In its long history, Shimer has known peaks and valleys, and it fights for survival still. In the early 1960s, Time magazine helped burnish its national reputation by describing it as one of the most rigorous liberal arts colleges in America. But the college suffered a critical blow when passenger train service to Chicago was halted, and the rural campus became isolated. It didn’t help that the college had developed a reputation as a haven for drug users. Enrollment, which had peaked at about 400, fell sharply. In 1973, facing severe financial problems, the board of trustees voted to close Shimer. But a group of loyalists put up a fight, raising $300,000. Professors took pay cuts. Shimer was spared.
It is clear that Shimer must grow if it is going to remain viable. The president who last uprooted the college has left for a job at the National Endowment for the Humanities. Mr. Champagne, a former president of Saint Xavier University in Chicago, will stay on until a replacement is found.
Tuition is about $23,000. Pay remains low for the 14 professors. According to Don Moon, who, as the college’s president in the ’70s, led the fight to keep it open and still teaches there, salaries tend to start at about $35,000 and top out at $55,000.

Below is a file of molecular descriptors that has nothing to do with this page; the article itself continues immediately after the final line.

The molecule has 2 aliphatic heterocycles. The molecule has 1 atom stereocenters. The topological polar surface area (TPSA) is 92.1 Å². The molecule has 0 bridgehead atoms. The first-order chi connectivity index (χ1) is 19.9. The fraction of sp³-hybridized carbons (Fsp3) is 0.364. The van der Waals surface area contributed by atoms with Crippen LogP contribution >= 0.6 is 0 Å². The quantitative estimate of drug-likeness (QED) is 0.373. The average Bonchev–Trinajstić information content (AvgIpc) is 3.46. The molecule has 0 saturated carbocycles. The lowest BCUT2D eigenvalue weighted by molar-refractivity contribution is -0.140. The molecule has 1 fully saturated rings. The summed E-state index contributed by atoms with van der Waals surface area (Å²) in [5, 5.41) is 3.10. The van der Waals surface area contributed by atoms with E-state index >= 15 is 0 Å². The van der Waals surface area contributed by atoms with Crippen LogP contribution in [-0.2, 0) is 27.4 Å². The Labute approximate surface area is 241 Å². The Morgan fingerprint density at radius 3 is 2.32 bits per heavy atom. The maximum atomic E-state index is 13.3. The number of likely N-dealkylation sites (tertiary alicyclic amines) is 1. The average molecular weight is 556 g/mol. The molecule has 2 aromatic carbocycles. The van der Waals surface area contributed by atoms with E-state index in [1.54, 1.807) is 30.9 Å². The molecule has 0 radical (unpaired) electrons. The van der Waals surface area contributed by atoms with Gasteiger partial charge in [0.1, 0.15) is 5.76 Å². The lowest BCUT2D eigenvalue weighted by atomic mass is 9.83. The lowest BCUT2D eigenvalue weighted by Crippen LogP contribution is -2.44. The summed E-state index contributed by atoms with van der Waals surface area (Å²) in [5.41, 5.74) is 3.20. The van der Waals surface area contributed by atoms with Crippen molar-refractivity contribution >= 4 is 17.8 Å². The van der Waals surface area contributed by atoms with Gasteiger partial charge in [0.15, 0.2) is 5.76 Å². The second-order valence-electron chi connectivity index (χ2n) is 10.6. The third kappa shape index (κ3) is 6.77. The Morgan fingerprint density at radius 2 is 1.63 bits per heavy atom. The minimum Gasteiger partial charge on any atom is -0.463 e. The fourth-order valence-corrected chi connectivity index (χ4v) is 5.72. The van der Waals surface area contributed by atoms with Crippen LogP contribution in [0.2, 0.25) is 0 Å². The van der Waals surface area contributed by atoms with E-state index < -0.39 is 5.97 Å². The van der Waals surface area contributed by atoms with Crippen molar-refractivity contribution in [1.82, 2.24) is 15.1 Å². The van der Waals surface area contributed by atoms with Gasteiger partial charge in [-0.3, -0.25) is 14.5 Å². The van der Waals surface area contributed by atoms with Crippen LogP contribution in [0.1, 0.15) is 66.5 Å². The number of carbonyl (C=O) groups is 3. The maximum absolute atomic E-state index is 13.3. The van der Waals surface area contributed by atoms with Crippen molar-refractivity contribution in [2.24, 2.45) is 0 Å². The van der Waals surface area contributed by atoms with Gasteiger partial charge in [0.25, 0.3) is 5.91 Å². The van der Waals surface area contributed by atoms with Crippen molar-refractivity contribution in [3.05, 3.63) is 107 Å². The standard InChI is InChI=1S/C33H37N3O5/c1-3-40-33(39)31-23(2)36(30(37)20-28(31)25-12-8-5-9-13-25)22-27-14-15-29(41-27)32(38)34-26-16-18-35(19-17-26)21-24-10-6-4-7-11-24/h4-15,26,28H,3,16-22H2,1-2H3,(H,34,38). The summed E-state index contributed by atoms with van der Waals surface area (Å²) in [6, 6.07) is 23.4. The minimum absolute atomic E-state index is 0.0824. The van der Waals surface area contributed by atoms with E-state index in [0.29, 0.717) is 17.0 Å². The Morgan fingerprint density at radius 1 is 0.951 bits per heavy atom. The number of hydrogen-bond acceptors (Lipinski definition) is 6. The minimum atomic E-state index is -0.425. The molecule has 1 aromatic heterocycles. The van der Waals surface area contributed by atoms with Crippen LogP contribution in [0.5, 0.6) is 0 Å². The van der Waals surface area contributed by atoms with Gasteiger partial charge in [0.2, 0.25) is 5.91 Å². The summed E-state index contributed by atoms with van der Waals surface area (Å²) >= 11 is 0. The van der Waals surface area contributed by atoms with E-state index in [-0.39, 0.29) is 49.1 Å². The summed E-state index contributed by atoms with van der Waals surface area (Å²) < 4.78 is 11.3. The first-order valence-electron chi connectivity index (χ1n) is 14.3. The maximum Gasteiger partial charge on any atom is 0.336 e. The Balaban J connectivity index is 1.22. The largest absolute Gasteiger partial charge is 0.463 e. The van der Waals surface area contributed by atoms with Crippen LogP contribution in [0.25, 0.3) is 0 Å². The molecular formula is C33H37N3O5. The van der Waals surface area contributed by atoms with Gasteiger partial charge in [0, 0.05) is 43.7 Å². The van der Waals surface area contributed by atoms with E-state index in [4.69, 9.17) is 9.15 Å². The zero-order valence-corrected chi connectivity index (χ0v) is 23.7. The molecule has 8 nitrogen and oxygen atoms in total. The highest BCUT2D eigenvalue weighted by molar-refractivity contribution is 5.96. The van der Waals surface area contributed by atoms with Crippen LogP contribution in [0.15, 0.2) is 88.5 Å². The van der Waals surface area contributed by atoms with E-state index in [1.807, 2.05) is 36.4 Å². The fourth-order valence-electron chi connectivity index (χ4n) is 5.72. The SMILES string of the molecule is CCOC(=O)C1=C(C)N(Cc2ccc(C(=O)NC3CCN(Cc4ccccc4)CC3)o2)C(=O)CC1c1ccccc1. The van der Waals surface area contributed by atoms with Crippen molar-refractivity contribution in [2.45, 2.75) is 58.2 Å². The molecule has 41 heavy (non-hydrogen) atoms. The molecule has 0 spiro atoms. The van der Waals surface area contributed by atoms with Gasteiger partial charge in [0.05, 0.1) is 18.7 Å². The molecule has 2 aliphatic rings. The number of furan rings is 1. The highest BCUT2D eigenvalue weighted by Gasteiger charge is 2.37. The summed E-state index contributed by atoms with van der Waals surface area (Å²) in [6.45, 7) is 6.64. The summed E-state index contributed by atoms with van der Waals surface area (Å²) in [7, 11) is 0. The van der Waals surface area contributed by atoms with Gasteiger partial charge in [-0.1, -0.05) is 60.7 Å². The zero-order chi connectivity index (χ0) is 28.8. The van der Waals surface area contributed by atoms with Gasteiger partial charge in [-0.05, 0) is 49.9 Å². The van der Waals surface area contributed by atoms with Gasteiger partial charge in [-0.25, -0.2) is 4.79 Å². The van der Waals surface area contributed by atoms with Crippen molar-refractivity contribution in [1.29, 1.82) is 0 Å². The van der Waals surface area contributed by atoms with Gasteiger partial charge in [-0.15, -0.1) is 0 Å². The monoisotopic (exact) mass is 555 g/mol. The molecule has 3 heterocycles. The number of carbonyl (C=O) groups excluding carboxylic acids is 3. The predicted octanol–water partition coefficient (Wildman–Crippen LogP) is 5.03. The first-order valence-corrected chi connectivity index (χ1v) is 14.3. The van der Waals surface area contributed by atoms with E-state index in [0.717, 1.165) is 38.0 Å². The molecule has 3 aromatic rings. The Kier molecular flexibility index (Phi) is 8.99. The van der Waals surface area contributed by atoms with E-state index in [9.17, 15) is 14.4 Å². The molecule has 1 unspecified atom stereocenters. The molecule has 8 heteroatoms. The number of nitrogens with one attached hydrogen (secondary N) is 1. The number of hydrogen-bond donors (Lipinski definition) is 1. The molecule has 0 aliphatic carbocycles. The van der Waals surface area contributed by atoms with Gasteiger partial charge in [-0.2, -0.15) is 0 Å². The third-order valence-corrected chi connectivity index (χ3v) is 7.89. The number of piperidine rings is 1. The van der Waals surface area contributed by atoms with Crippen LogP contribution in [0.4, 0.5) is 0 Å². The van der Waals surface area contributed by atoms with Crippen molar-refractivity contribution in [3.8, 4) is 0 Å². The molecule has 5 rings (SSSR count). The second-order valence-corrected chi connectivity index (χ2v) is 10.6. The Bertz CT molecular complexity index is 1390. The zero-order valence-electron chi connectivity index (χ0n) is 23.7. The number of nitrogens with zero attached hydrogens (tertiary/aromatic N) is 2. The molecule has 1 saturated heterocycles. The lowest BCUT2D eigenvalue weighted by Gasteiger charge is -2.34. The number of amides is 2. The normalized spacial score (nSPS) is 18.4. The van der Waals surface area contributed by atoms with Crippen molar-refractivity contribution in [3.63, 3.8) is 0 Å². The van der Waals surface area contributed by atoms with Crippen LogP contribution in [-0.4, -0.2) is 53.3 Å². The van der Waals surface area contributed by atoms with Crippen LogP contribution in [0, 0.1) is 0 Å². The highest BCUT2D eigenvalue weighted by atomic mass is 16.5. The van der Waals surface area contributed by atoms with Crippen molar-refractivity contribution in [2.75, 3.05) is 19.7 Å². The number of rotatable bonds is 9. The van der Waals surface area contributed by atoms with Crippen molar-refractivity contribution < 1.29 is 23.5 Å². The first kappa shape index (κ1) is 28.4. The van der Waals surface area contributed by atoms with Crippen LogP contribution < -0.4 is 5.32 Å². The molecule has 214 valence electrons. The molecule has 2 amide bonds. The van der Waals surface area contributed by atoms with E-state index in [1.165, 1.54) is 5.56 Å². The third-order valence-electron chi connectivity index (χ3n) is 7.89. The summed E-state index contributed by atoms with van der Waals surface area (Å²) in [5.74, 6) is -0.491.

“We do it because we believe in Shimer,” he says. He adds that faculty members accept poor wages because working conditions are so good — interested students, no turf wars and a wide range of intellectual exploration. “Someone might teach quantum physics or molecular biology one semester and teach St. Augustine the next,” he says.
Teachers at great-books colleges help stimulate discussion, which is driven by the students. They are encouraged to explore possibilities rather than find specific answers.
In Jim Donovan’s science class, “Origins,” he held up the assigned reading, “The Phenomenon of Man” by Pierre Teilhard de Chardin, the paleontologist who was also a Jesuit priest. “How are we going to pick this apart?” Professor Donovan asked. “What’s this guy’s message?”